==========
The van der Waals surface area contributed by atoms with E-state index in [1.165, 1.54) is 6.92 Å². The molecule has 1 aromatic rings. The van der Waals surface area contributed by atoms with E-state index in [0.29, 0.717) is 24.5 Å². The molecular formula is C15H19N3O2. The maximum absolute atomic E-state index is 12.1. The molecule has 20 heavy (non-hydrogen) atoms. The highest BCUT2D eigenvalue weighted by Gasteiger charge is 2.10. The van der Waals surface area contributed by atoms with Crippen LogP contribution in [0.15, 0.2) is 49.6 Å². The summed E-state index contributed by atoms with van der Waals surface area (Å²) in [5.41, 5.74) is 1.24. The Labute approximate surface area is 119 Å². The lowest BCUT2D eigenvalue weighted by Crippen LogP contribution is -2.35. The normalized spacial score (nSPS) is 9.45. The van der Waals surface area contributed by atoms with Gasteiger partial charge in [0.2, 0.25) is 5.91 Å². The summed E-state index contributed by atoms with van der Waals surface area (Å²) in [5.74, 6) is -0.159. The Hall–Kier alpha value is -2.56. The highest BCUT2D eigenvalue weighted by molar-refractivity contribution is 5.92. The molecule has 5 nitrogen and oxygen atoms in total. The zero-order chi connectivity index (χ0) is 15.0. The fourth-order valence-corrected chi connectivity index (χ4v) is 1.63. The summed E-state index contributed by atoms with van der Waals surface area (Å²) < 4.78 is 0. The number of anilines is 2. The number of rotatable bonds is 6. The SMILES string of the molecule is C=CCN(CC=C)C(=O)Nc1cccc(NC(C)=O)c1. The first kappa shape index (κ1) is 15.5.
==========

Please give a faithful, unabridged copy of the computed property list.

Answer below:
The van der Waals surface area contributed by atoms with E-state index in [1.165, 1.54) is 6.92 Å². The molecule has 1 aromatic rings. The van der Waals surface area contributed by atoms with E-state index in [0.29, 0.717) is 24.5 Å². The molecular formula is C15H19N3O2. The maximum absolute atomic E-state index is 12.1. The molecule has 20 heavy (non-hydrogen) atoms. The highest BCUT2D eigenvalue weighted by Gasteiger charge is 2.10. The van der Waals surface area contributed by atoms with Crippen LogP contribution in [0.15, 0.2) is 49.6 Å². The summed E-state index contributed by atoms with van der Waals surface area (Å²) in [5.41, 5.74) is 1.24. The Labute approximate surface area is 119 Å². The lowest BCUT2D eigenvalue weighted by Crippen LogP contribution is -2.35. The normalized spacial score (nSPS) is 9.45. The van der Waals surface area contributed by atoms with Gasteiger partial charge in [0.2, 0.25) is 5.91 Å². The summed E-state index contributed by atoms with van der Waals surface area (Å²) in [5.74, 6) is -0.159. The Hall–Kier alpha value is -2.56. The highest BCUT2D eigenvalue weighted by molar-refractivity contribution is 5.92. The molecule has 5 nitrogen and oxygen atoms in total. The zero-order chi connectivity index (χ0) is 15.0. The fourth-order valence-corrected chi connectivity index (χ4v) is 1.63. The summed E-state index contributed by atoms with van der Waals surface area (Å²) < 4.78 is 0. The number of anilines is 2. The number of rotatable bonds is 6. The SMILES string of the molecule is C=CCN(CC=C)C(=O)Nc1cccc(NC(C)=O)c1. The first kappa shape index (κ1) is 15.5.